- Leandro Herrero - https://leandroherrero.com -

Give them an A. Then ask them to justify it.

Wonderful orchestra conductor, music educator and leadership speaker, Ben Zander [1], used to explain how he gives his music students an ‘A’ and the beginning of the year, and then ask them at the end to explain and justify how they got an A. In fact he asks them to write a letter dated one year later and starting: ‘Dear Mr Zander, I got an A because…’

A wonderful model that needs no explanation. The antithesis of what we usually do with people, from schools to organizations.

In his cheeky way, he goes beyond the explaining and says about his students: ‘You don’t know how good an orchestra of ‘As’ sounds’.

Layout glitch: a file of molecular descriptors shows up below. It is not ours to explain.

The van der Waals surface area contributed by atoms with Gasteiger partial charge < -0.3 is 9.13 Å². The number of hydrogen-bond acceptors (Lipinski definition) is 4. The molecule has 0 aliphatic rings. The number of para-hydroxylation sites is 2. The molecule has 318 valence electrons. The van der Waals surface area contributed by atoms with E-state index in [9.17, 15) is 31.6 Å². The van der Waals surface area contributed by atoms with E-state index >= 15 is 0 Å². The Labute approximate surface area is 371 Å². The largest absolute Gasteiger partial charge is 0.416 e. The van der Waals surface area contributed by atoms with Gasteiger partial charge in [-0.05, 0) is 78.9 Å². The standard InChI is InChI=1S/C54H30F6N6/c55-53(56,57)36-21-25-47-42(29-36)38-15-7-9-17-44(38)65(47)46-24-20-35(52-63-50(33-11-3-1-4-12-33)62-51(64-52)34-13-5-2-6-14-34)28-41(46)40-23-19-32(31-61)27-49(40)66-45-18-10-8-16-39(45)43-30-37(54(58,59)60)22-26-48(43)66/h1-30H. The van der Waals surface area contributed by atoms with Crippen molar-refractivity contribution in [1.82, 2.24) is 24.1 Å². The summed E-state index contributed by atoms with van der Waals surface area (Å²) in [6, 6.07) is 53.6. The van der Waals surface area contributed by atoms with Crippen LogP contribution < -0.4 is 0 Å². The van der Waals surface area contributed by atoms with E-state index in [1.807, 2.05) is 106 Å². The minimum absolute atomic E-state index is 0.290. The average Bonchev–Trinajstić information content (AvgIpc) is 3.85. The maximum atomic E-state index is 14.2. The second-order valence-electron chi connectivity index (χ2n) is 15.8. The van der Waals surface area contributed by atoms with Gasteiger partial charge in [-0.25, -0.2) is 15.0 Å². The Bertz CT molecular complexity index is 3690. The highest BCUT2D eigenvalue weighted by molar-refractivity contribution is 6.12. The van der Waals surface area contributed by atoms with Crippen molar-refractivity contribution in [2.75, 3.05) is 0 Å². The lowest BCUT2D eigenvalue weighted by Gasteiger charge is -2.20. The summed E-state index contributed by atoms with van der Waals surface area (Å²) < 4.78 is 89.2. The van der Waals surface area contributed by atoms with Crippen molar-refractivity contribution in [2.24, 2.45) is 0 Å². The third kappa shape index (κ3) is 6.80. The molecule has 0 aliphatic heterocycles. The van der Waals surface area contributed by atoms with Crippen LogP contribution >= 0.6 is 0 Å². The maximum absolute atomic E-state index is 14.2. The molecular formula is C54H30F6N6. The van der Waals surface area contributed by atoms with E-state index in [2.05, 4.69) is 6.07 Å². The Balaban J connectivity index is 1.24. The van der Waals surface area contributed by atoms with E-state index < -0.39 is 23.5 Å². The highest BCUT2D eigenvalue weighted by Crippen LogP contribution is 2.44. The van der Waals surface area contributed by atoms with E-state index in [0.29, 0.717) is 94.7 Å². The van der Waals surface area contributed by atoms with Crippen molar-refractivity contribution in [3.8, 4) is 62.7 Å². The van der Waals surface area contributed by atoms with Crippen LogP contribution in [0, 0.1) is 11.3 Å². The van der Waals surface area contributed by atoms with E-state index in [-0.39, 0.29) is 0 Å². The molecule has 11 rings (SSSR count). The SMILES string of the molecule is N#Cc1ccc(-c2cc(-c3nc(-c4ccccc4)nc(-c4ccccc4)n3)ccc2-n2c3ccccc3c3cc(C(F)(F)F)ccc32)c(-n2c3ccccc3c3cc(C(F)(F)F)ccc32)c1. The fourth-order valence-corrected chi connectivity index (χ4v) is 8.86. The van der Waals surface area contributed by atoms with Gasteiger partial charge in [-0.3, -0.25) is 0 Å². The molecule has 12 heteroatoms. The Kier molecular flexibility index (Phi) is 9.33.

An orchestra of A sounds fantastic. So does.

A team working as if they have full empowerment.
A leadership team that behaves as if it has archived its vision.
A change management team that behaves as if they have succeeded already.

Give them an A. Then plan work and process. But the A needs to be justified.

Starting with giving ‘them’ nothing means I don’t trust you. Yet.

Starting with preconceived ideas is a recipe for achieving them, seeing them realized. Good or bad.

So, why not to start with the A?

Good on paper but scary in practice? I agree.

But I am told by Ben (and more than once) that an orchestra of As cannot be matched. So, I may be missing something.